Why You Should Never Center Align Paragraph Text by anthony on 01/19/11 at 2:28 pm Text is a beautiful thing. It not only has function, but form as well. When you’re creating text, it’s likely that you’re not only thinking about what your text should say, but how it should look. On the web, centered and left aligned text are the most widely used text alignments. Left aligned text is easier to read than centered text for paragraphs. Centered text is best used for headlines and short lines of text. One other mistake you should never make is to combine centered text with left aligned text together. Following these guidelines will help make your text look appealing and easy to read. anthony Author and editor-in-chief of UX Movement.

RelativeWave Gets Acquired By Google And Starts Giving Its $80 App Design Tool Away For Free RelativeWave, creators of an $80 “interaction design and prototyping” Mac app called Form, has been acquired by Google. As a result, Form is now free. In case you’ve never used it, Form is a visual editor meant to help designers/developers make visually-functional prototypes of apps without writing code. Form isn’t an app maker. Form is actually two apps: one that runs on OS X, and another that runs on an iOS device. At launch, Form was $150. With today’s news of the team joining Google, however, Form goes free. Details of the acquisition weren’t disclosed (we’re digging, as usual), but it doesn’t seem like a classic “Hire the team, kill the product” situation. Still not sure what Form is?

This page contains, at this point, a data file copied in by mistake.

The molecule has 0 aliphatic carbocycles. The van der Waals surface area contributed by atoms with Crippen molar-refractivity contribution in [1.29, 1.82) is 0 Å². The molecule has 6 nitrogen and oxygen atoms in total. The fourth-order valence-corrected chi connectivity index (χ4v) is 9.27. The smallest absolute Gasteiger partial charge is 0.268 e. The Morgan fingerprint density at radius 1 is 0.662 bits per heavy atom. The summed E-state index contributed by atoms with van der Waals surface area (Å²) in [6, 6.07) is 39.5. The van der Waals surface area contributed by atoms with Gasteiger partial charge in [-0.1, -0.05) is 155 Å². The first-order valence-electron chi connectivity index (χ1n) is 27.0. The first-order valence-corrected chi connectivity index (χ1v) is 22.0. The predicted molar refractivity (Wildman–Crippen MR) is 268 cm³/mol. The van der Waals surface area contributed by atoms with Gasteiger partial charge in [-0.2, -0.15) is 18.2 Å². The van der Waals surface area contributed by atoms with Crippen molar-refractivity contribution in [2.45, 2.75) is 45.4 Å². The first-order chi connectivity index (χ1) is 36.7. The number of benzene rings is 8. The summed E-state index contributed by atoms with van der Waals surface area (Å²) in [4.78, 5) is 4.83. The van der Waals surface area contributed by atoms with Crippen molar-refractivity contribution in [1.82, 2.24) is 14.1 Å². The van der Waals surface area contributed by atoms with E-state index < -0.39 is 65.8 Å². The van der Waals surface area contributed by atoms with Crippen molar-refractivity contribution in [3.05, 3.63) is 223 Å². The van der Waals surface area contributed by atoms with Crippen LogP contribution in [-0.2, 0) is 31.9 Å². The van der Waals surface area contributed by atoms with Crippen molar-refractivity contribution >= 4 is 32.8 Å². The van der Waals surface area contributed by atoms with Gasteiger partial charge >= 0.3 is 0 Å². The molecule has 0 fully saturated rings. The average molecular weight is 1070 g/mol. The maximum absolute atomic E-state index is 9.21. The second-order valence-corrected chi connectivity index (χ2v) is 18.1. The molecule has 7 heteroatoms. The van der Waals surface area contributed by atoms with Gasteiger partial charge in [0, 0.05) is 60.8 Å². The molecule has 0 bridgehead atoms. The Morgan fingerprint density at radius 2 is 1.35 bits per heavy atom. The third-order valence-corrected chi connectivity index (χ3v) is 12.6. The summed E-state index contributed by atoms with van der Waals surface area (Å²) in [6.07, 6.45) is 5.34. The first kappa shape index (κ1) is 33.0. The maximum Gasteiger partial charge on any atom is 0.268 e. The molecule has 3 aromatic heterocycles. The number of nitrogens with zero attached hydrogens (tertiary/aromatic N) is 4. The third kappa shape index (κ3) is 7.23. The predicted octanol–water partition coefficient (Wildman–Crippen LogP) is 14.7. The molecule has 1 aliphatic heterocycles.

Introducing the next iteration of GOV.UK As Tom explained back in January, the GOV.UK beta is a work in progress. We’ve been hard at work behind the scenes since then, and today we’re releasing a new batch of content, as well as the next iteration of GOV.UK’s design. I’m here to explain a bit more about what’s new, and to ask for your feedback, so we can keep making GOV.UK even better. A simpler, clearer design for GOV.UK Ben Terrett and the design and front end team have been focussing on making GOV.UK even clearer and simpler to use. We’ve also released the next versions of the home page, search results pages, and section pages. New content and tools We’re also starting to add content and tools to GOV.UK to meet the needs of UK businesses of all shapes and sizes, including the millions of self employed people around the country. We’re using the same approach as for other content in the beta – identifying needs, and then working out the best way to meet them by writing content or building simple to use tools.